Praying in the Rain
Summary: Reflections on the Inner Life from Canada's Pacific Coast - Fr. Michael Gillis reflects on the inner life of Orthodox Christians. Drawing on the wisdom of both ancient and contemporary Church Fathers, Fr. Michael ponders the struggles, the ironies, and the disciplines of the spiritual life.
Acknowledging the ugliness in our heart is like taking out the garbage. When we pretend it’s not there, it doesn’t go away. It just festers. But when we confess our sin by acknowledging before God the ugliness of our heart, a ray of light shines there and we take a step toward healing.
For those of us who are still working on getting that first few rows of stones around the foundation of faith, focusing on acquiring a little bit of every virtue helps us to keep picking up the stone (of virtue) that is needed at a given moment and putting it down at the correct place in our spiritual house. Baby steps for baby Christians. May God grant that we are all found to be children in His Kingdom.
Just as surely as there is a time of sowing, there is a time of reaping. God changes us and touches the hearts of others through our prayers, our giving and our service to others. Seeds become trees and trees change the environment. Sowing is hard. Trees grow slowly, almost imperceptibly. It requires faith and often tears.
The work of the Holy Spirit in our lives always takes place on two levels, both on the level of what is outside us or what comes to us, and on the level of what is within us or how we receive what comes to us.
Fr. Michael Gillis answers the question of “how to overcome thoughts of pride in our hearts that inevitably come after labouring on good works for our families and people around us.”
Fr. Michael Gillis reflects on the life and writings of 20th century Catholic author, Flannery O’Connor. "Good in this broken world is always something under construction. The grotesque—physical, moral and spiritual—that presents itself to us as the terribly deformed face of a cancer ridden child very often hides from us the Grace of God at work constructing good in that person’s life. How many people have I dismissed because I have connected the visible cancer of a terribly confused and broken moral or spiritual life with the “grotesquerie of sin”? How often have I failed to see, failed to even look for the good under construction, the glimmer of Grace at work in a life disfigured by the brokenness of sin? Truly the thought of this question overpowers me sometimes."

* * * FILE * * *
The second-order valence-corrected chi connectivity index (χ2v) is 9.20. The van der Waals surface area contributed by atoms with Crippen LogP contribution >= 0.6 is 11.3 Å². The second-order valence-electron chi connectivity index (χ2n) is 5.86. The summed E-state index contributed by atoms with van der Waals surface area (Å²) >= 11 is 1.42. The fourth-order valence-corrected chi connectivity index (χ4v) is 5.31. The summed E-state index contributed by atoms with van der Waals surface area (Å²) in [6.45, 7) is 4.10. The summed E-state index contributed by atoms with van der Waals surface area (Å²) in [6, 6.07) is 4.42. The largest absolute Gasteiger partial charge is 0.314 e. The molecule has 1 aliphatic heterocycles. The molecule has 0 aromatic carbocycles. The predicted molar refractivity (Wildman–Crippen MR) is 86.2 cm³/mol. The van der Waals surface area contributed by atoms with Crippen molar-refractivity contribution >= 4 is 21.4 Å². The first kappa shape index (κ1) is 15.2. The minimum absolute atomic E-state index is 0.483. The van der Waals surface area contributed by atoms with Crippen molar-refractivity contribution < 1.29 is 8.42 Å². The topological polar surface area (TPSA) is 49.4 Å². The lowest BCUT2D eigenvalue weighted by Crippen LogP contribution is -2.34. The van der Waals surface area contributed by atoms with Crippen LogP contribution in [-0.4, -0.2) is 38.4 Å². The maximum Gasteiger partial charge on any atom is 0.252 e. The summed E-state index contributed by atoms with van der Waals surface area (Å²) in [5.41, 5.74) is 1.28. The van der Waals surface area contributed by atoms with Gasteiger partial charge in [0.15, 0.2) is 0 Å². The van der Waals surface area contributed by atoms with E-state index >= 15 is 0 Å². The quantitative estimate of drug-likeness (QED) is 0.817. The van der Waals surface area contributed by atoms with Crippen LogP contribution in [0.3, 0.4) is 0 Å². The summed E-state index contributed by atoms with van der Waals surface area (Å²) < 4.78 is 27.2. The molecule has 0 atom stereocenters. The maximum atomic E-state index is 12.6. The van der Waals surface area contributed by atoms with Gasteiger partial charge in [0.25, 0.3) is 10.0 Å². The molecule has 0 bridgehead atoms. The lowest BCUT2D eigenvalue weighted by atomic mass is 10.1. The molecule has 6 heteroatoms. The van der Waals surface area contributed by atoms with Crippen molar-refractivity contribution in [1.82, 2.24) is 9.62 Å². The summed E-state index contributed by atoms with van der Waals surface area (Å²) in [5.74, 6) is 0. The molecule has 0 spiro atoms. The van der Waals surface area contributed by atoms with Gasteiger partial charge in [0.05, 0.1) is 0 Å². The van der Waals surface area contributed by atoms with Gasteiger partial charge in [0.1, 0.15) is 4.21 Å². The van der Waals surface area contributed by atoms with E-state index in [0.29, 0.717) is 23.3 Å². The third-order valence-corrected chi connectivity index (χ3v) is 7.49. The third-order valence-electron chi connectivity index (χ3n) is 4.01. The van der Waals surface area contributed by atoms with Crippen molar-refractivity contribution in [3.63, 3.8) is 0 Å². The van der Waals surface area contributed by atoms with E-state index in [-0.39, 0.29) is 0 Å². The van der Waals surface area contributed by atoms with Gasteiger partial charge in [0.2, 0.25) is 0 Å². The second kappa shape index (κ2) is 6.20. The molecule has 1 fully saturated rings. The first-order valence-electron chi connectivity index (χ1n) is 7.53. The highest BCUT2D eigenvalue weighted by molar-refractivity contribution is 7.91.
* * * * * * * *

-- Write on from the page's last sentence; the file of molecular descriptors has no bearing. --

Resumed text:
In St. Paul’s famous passage about spiritual warfare in 2 Corinthians 10, he specifically mentions arguments as one of the high things that must be cast down because they exalt themselves against the knowledge of God. Arguments, St. Paul tells us, along with every other “high thing” must be brought into obedience to Christ. Forcing myself to turn away from the argument in my mind and to return to Christ in my heart is the only way I have found to recapture the peace which fled when I accepted the devil’s bait and began to argue.
To begin with, we must remind ourselves that salvation is a mystery, and that discerning principles and rules in the scriptures and self consciously applying them to ourselves is no guarantee that we will find salvation. In fact, it seems that this approach to seeking to discover and apply the correct formula or law to his life is exactly the approach used by the ruler who fails to find salvation.